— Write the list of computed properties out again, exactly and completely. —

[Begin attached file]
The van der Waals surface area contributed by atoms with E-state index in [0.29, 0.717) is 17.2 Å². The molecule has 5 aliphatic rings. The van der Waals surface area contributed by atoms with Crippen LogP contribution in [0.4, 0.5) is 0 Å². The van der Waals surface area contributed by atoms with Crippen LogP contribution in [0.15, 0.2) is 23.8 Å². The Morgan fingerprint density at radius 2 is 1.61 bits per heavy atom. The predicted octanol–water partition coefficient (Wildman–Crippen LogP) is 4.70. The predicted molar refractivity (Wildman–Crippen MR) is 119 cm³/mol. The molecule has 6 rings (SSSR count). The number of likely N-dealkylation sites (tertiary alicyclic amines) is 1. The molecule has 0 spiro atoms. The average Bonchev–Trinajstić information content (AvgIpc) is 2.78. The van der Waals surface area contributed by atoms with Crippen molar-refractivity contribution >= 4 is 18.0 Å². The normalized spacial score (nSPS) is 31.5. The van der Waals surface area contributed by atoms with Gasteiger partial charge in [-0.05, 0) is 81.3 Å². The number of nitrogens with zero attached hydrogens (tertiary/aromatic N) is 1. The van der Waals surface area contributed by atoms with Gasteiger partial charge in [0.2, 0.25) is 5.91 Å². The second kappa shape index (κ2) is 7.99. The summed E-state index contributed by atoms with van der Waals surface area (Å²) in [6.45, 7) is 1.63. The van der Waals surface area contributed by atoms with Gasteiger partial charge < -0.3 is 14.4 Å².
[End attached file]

The van der Waals surface area contributed by atoms with E-state index in [0.29, 0.717) is 17.2 Å². The molecule has 5 aliphatic rings. The van der Waals surface area contributed by atoms with Crippen LogP contribution in [0.4, 0.5) is 0 Å². The van der Waals surface area contributed by atoms with Crippen LogP contribution in [0.15, 0.2) is 23.8 Å². The Morgan fingerprint density at radius 2 is 1.61 bits per heavy atom. The predicted octanol–water partition coefficient (Wildman–Crippen LogP) is 4.70. The predicted molar refractivity (Wildman–Crippen MR) is 119 cm³/mol. The molecule has 6 rings (SSSR count). The number of likely N-dealkylation sites (tertiary alicyclic amines) is 1. The molecule has 0 spiro atoms. The average Bonchev–Trinajstić information content (AvgIpc) is 2.78. The van der Waals surface area contributed by atoms with Crippen molar-refractivity contribution >= 4 is 18.0 Å². The normalized spacial score (nSPS) is 31.5. The van der Waals surface area contributed by atoms with Gasteiger partial charge in [-0.05, 0) is 81.3 Å². The number of nitrogens with zero attached hydrogens (tertiary/aromatic N) is 1. The van der Waals surface area contributed by atoms with Gasteiger partial charge in [0.2, 0.25) is 5.91 Å². The second kappa shape index (κ2) is 7.99. The summed E-state index contributed by atoms with van der Waals surface area (Å²) in [6.45, 7) is 1.63. The van der Waals surface area contributed by atoms with Gasteiger partial charge < -0.3 is 14.4 Å².